A wide variety of major industries utilize aerosol cans, spanning industrial manufacturing, municipalities and vocational education, among others. What happens to an aerosol can after it has reached its useful life?nnProper disposal guidelines dictate that pressurized aerosol cans are typically sealed in a drum to be processed as hazardous waste at a landfill or facility. The cans are considered to be hazardous because they contain a liquid hazardous waste or are still pressurized, which may cause them to potentially explode at the landfills. Companies that do not dispose of aerosol cans properly risk paying hefty fines.nnProperly disposing of the cans, however, will save landfill space and reduce hazardous waste. Additionally, the processed cans may be sold as recyclable steel.nnSelecting the correct Aerosol disposal system allows persons to stay clean and mess free while remaining fully compliant with OSHA and EPA standards.nnNewstripe’s AeroVent Aerosol Disposal System helps you safely recycle your aerosol cans for recycling and assists environmentally-sensitive companies legally dispose of spent aerosol cans.nnAll our systems are easy-to-use. Mount the puncturing device onto any standard 30- or 55-gallon drum. Insert a can upside down and clamp into position. Activating the device penetrates the can with an angled pin. Remaining liquid contents pour out into the drum, along with the propellant and drains any remaining product along with the propellant into the sealed drum. A carbon filter absorbs any vapors and odors from the drum. Once full, dispose of it as hazardous liquid waste according to appropriate regulations.nnThe AeroVent Aerosol Can Disposal System is safe and the enclosed chamber protects the operator when puncturing and draining.nnThe system is easy to use along with being versatile and is EPA, RCRA, OSHA compliant.nnBy using an Aerosol Can Disposal System companies minimize the high expense of hazardous waste disposal utilizing the legal, easy way to turn empty aerosol cans into recyclable steel.n
Aerosol Can Disposal issues
nAs noted earlier, leftover materials in partially filled cans may qualify as hazardous waste. If a can is found to be inoperative or malfunctioning, returning it to the supplier will prevent the user from having to treat it as hazardous waste.nnCans that are punctured and drained are not considered to be hazardous waste and may be recyclable. Companies that use a significant number of aerosol cans may wish to consider aerosol-puncturing equipment, which allows the contents of cans to be safely removed and prepared for disposal.nnAerosol cans are normally manufactured from thin sheets of steel. The products they hold are highly pressurized with a number of types of hydrocarbon propellants, from carbon dioxide or butane or propane. In recent years, some scientists and environmental activists have linked chlorofluorocarbon (CFC) propellants to decreases in the planet’s ozone layer. Most manufacturers have shifted to propellants that are thought to be less damaging to the atmospherennAerosol cans should never be placed in fires or heated locations, because they may explode, and the propellant may be flammable. Cans that are still pressurized may also burst if place in a garbage compactor.nnIf cans that contain hazardous wastes are to be disposed, they should be placed in a special closed container displaying markings indicating that the waste is hazardous. The labeling should also indicate the specific types of waste and the date when the container began to be used. Keep records of when and how the waste was disposed or recycled.n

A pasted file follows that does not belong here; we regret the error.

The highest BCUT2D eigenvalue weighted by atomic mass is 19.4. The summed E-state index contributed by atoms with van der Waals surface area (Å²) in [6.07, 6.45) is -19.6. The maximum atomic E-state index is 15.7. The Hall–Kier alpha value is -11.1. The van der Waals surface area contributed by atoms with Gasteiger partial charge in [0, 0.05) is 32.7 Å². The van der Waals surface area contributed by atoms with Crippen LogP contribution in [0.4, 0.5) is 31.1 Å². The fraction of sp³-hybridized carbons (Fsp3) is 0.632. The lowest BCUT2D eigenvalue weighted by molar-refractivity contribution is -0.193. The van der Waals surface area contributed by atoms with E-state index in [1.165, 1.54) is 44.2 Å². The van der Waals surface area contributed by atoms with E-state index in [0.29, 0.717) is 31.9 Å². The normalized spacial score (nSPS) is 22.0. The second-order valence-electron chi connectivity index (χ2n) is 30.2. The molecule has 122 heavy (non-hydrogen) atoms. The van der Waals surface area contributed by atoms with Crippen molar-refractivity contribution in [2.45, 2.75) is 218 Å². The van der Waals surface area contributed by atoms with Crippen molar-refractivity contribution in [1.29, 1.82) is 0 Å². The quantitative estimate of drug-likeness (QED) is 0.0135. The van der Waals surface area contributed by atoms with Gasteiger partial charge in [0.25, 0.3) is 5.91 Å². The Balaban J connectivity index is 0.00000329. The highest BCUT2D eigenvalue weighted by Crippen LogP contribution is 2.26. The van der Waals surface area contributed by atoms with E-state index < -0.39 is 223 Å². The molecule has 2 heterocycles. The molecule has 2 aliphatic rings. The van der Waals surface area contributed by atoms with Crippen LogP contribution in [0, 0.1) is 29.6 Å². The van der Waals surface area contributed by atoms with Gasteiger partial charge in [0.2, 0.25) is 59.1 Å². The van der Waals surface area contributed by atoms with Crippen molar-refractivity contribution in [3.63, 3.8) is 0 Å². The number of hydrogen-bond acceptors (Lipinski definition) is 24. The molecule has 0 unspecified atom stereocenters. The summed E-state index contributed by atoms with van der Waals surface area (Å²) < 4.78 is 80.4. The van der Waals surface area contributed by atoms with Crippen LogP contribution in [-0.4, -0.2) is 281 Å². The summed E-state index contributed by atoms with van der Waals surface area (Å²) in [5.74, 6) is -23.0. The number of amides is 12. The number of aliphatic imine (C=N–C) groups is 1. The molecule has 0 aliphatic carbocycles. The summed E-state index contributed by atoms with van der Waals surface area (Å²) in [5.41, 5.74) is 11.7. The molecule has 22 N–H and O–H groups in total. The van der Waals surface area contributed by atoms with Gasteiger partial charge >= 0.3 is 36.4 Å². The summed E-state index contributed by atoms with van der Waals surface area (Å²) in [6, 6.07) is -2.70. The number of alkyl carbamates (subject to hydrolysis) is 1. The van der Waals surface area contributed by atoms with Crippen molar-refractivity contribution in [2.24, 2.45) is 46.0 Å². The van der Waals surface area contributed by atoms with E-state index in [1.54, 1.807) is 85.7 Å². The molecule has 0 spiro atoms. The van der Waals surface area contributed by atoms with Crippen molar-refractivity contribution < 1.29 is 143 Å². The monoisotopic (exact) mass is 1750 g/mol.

Why are aerosol cans dangerous?
nAerosol cans are dangerous because of the unusual mix of substances stored under pressure inside the metal canister. Even if the active ingredient is not a hazardous chemical (eg, food products) the can is still capable of exploding or turning into a dangerous projectile. The biggest problem with aerosol cans in the workplace is their potential to ignite or explode other Dangerous Goods and Hazardous Substance.